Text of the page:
In this case, the allocated transaction price must be determined for each performance obligation, and the revenue should only be recognized after the entire construction work is completed, and regulatory compliance is satisfied.

#3. Subscription Services

A streaming service signs a contract with a customer for a monthly subscription. The streaming service promises to provide access to the streaming service, and it also offers customer support to the customer.

Now, there are two performance obligations – providing the streaming service, and customer support. In this case, the allocated transaction price must be determined for each performance obligation, and the revenue should only be recognized after the customer receives the streaming service, and the customer support promise is satisfied.

#4. Telecommunications

A telecom company sells a smartphone with a two-year service contract. There are two performance obligations – the sale of the phone, and providing telecom services. Now, the allocated transaction price must be determined for each performance obligation, and the revenue should only be recognized after the smartphone is delivered to the customer, and the two-year service contract is fulfilled.

#5. Manufacturing

A manufacturing company sells customized machinery, and it also promises to provide training to handle the machinery. There are two performance obligations – producing and delivering the machinery, and providing training.

Now, the allocated transaction price must be determined for each performance obligation, and the revenue should only be recognized after the machinery is delivered to the customer, and the training is completely provided as promised in the contract.

#6. Consulting Services

A consulting firm signs a contract with a customer to provide advisory services, and it also promises to provide a final report at the end of the service. There are two performance obligations, providing consulting services, and delivering a final report.

Now, the allocated transaction price must be determined for each performance obligation, and the revenue should only be recognized after the customer receives the advisory services along with the final report.

#7. Retail Sales

A retail store sells electronic gadgets with an extended warranty. There are two performance obligations, selling the gadget, and providing the extended warranty. Now, the allocated transaction price must be determined for each performance obligation, and the revenue should only be recognized after the electronic gadget is delivered to the customer, and the extended warranty is fulfilled.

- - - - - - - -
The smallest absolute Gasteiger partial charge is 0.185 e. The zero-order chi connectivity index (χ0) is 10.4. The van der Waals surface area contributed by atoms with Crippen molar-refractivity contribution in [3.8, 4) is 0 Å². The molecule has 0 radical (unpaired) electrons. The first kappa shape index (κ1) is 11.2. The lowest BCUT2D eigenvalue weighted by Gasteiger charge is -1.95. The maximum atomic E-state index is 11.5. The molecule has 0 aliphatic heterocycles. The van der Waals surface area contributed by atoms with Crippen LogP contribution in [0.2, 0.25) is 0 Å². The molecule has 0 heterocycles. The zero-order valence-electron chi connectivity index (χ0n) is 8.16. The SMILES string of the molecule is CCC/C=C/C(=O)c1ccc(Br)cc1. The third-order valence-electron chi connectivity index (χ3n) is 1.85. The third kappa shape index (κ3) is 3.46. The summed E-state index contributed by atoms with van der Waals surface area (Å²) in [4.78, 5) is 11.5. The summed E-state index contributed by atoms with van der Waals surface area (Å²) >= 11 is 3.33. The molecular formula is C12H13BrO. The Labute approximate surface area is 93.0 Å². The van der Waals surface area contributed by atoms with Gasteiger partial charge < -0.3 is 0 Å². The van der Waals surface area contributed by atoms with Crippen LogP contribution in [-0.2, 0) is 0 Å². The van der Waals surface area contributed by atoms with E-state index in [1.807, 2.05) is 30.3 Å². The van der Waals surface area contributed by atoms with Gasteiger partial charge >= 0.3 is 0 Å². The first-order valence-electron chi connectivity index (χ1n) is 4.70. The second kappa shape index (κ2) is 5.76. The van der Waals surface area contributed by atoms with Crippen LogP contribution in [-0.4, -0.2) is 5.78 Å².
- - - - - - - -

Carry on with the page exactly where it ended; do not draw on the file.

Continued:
#8. Real Estate Sales

A real estate developer sells residential properties and also promises to provide post-sale support. Two performance obligations are there – selling the property and providing post-sale support.

Now, the allocated transaction price must be determined for each performance obligation, and the revenue should only be recognized after the residential property is sold to the customer, and the post-sale support is completely satisfied as promised in the contract.

#9. Advertising Services

An advertising agency signs a contract with a client to provide advertising services and also promises to provide a campaign report. There are two performance obligations – providing advertising services and delivering campaign reports.

Now, the allocated transaction price must be determined for each performance obligation, and the revenue should only be recognized after the advertising services are completely provided to the client along with the campaign report.

#10. Licensing Agreements

A media company licenses its content to a streaming platform and also promises to provide technical support. There are two performance obligations – granting content licensing rights and providing technical support.

Now, the allocated transaction price must be determined for each performance obligation, and the revenue should only be recognized after the content is provided to the streaming platform, and the technical support is completely fulfilled as promised in the contract.